Utah Shifts to CNG

While gasoline prices have fallen in recent weeks, they still hover near $3.47 per gallon in many parts of Southern Utah. Motorists with sharp eyes probably have noted, however, that compressed natural gas (CNG) costs only about $1.50 per gallon.

That’s a huge difference, casting a spotlight on the cheaper alternative fuel that is growing in popularity and, perhaps, could be the key to making the United States more energy independent.

The Spectrum & Daily News published a story Sunday that provided some information about CNG vehicles and how some Southern Utah residents have put vehicles that run on CNG to work for them. The key point of the story was to point out an alternative fuel that is gaining momentum in the western United States.

In Utah alone, about 40 stations have added CNG to the fueling options, with most of them located along the Interstate 15 corridor. Four of them are in the St. George area, and Cedar City has one. Other stations can be found in Panguitch, Price and Vernal. On the other hand, Oregon, Colorado and New Mexico — states with “green” reputations — have only two, 15 and four, respectively.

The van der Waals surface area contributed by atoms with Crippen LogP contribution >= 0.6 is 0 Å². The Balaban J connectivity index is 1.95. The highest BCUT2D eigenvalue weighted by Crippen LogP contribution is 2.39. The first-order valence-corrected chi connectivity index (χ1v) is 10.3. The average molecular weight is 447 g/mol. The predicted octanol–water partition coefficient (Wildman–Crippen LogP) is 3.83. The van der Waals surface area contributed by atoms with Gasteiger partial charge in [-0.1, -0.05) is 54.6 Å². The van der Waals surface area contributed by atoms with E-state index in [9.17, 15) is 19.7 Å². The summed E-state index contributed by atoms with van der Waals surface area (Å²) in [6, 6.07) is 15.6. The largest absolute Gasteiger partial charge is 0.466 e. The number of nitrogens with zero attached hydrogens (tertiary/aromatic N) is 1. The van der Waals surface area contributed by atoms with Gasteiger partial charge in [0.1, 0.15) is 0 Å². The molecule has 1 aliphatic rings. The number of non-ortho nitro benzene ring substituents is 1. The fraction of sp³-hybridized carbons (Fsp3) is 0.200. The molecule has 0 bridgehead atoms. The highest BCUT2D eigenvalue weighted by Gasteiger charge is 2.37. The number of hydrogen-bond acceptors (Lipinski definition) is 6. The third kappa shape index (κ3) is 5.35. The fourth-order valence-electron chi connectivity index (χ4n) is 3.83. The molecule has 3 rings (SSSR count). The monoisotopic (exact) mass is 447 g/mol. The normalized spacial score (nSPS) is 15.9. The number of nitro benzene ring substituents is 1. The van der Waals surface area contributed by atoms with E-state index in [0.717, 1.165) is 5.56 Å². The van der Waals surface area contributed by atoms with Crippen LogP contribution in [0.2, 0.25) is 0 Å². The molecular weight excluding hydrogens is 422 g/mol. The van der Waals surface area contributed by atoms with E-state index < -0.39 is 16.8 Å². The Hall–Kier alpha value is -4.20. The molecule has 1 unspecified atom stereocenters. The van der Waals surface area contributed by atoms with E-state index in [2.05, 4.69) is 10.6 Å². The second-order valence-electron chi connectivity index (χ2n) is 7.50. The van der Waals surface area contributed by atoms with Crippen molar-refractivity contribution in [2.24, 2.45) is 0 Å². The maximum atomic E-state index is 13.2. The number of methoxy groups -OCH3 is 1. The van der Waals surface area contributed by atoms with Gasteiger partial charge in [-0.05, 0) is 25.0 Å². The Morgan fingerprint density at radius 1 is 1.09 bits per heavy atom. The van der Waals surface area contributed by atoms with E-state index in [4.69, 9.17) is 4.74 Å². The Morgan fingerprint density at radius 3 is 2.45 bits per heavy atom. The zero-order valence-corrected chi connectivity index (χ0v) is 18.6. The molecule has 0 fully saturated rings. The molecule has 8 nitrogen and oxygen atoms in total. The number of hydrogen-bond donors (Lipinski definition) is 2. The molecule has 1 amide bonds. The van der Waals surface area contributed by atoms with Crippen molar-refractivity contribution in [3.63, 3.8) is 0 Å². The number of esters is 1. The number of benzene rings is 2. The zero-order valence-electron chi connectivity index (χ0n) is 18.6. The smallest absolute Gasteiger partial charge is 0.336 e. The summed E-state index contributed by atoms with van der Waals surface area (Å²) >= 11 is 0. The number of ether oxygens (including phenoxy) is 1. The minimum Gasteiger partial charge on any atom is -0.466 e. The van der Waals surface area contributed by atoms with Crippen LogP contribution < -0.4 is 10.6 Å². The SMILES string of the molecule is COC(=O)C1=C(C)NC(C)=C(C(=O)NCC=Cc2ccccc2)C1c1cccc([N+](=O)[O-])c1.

According to the Natural Gas Vehicles for America coalition, about 120,000 natural gas vehicles are traveling on U.S. roads with more joining the ranks every day. That demand has driven the cost up from about 67 cents per gallon just a few years ago, but the expense to refill a tank is still remarkably less than traditional petroleum.

CNG just may be the way to wean the United States off the volatility — both regarding price and in terms of dangers in the Middle East — that comes with foreign oil. Some energy experts believe there are large enough quantities of natural gas to fuel our vehicles for more than a century.

That fuel would be more environmentally friendly than traditional petroleum-burning engines and could mean a dramatic reduction in reliance on foreign oil. Take the oil out of the equation, and the United States has fewer reasons to bow to the whims of Middle East countries who make their living selling fuel to our nation.

And making a switch to bi-fuel vehicles — which still have the ability to burn petroleum as well as CNG — will buy the nation time for generations to develop new technologies that rely on renewable fuels instead of finite fossil fuels.
More effort should be made to shift the U.S. auto industry and related industries such as refueling stations to CNG.

This article was first published by The Spectrum.

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